WASHINGTON (AP) — The Obama administration wants to boost student skills in science, technology, engineering and math, and reward high performance teachers who help the cause.
The plan is to create an elite corps of master teachers in a $1 billion effort to boost U.S. students' achievement and reward top teachers with salary stipends. It's part of a long-term effort to encourage education in high-demand areas and to close the achievement gap between American students and their international peers.
Teachers selected for the Master Teacher Corps must commit to participate multiple years. Expert educators would share their knowledge and skills with other teachers.
At a Texas campaign rally, President Barack Obama framed his emphasis on expanded education funding as a point of contrast with Republican challenger Mitt Romney, whom he accused of prioritizing tax cuts for the wealthy over reinvestment in the nation.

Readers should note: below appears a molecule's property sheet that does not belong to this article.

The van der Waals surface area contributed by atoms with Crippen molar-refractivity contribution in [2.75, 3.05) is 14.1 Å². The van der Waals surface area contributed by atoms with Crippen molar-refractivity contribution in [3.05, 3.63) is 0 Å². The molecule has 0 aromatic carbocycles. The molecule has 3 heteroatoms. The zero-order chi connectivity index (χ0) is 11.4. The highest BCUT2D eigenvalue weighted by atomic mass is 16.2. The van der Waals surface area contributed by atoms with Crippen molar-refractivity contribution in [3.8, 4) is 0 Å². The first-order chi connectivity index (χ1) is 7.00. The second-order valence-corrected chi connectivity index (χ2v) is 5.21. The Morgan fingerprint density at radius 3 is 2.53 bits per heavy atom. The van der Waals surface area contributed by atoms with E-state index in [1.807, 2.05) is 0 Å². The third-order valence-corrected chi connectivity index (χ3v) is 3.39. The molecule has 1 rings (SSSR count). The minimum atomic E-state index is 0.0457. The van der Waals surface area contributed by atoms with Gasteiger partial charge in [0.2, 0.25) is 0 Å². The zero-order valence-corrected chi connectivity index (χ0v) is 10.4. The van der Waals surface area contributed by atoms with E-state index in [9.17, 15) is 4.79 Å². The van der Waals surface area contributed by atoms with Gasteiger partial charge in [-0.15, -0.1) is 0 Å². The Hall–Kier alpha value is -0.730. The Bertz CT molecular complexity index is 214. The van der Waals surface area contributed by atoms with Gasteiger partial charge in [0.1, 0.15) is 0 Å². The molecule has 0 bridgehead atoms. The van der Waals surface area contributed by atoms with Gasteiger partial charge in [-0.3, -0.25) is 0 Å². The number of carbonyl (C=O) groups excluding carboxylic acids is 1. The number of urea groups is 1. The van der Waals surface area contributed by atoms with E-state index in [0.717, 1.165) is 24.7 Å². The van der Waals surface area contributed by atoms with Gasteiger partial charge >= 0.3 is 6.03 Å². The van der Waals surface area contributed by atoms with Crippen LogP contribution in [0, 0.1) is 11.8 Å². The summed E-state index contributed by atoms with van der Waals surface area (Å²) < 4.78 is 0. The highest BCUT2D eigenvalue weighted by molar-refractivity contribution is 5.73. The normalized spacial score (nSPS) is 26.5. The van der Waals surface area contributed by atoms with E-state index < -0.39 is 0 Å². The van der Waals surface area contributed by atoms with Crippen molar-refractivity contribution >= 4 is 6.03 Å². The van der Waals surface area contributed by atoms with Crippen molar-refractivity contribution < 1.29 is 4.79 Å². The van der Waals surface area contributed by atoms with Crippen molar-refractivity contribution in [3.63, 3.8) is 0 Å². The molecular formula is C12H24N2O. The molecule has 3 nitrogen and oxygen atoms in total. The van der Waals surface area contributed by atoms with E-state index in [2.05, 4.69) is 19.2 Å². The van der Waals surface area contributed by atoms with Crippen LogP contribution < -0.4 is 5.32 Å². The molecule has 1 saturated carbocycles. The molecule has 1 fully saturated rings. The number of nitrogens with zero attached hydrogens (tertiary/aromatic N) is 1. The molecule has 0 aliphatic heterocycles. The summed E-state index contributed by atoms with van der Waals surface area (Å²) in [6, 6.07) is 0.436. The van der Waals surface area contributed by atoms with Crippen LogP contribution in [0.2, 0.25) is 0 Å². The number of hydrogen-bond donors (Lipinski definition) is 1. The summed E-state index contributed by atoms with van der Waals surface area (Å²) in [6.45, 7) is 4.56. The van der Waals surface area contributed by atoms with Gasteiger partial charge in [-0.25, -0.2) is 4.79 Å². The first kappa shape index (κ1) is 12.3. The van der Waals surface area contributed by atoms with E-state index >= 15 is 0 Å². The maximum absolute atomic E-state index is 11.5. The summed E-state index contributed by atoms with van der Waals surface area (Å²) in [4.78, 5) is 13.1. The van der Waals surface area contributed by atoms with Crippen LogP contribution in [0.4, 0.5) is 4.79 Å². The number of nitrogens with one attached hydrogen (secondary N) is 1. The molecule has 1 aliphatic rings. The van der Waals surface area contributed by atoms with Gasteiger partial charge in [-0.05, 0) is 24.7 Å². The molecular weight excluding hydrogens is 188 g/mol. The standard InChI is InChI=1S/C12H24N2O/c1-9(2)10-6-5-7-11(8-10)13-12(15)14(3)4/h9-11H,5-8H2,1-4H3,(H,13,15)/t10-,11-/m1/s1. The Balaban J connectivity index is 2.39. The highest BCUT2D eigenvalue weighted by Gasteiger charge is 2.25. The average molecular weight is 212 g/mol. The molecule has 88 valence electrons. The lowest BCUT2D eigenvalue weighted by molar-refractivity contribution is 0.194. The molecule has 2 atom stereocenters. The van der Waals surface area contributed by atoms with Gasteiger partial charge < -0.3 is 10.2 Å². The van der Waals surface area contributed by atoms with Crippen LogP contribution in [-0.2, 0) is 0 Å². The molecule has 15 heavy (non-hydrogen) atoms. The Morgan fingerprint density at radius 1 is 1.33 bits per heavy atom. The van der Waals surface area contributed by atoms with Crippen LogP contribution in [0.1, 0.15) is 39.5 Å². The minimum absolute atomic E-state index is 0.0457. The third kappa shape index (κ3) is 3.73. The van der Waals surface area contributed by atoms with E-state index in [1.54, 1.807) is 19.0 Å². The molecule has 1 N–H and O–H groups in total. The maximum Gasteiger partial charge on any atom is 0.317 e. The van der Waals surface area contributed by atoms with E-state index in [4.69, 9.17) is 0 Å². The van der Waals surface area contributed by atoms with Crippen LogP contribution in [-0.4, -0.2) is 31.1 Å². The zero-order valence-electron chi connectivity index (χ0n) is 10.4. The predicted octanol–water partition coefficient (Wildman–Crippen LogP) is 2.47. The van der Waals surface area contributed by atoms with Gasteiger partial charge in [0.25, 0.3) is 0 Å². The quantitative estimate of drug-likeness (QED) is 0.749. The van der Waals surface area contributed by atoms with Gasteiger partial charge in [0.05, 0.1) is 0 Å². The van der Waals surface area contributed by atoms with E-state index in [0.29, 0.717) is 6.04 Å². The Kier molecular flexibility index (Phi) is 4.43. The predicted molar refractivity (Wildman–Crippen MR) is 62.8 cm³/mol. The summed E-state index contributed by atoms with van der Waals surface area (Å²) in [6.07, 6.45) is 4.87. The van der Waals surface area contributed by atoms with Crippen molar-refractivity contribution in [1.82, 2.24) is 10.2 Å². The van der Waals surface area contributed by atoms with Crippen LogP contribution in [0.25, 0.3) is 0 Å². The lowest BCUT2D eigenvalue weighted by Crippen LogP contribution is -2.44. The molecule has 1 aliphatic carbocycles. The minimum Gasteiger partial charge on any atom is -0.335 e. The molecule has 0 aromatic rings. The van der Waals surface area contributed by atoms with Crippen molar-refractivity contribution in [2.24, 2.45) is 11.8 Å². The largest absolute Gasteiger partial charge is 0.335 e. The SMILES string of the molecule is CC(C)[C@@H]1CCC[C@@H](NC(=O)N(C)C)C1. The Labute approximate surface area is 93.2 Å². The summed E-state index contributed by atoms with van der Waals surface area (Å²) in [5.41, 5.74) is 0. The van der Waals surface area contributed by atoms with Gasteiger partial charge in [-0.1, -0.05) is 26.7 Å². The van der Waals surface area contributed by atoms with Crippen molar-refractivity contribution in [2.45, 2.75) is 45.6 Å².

285-v-29-(Ross Simpson, AP correspondent)--The Obama administration has unveiled plans to create an elite corps of master teachers. As AP correspondent Ross Simpson reports, this is a $1 billion effort to boost student achievement in science, technology, engineering and math. (17 Jul 2012)
<<CUT *285 (07/17/12)>> 00:29
286-c-13-(Ross Simpson, AP correspondent)-"on master teachers"-AP correspondent Ross Simpson reports the administration will make $100 million available out of an existing fund. (17 Jul 2012)
<<CUT *286 (07/17/12)>> 00:13 "on master teachers"
287-c-16-(Ross Simpson, AP correspondent)-"next 10 years"-AP correspondent Ross Simpson reports the program will begin small, but will grow over the next decade. (17 Jul 2012)
<<CUT *287 (07/17/12)>> 00:16 "next 10 years"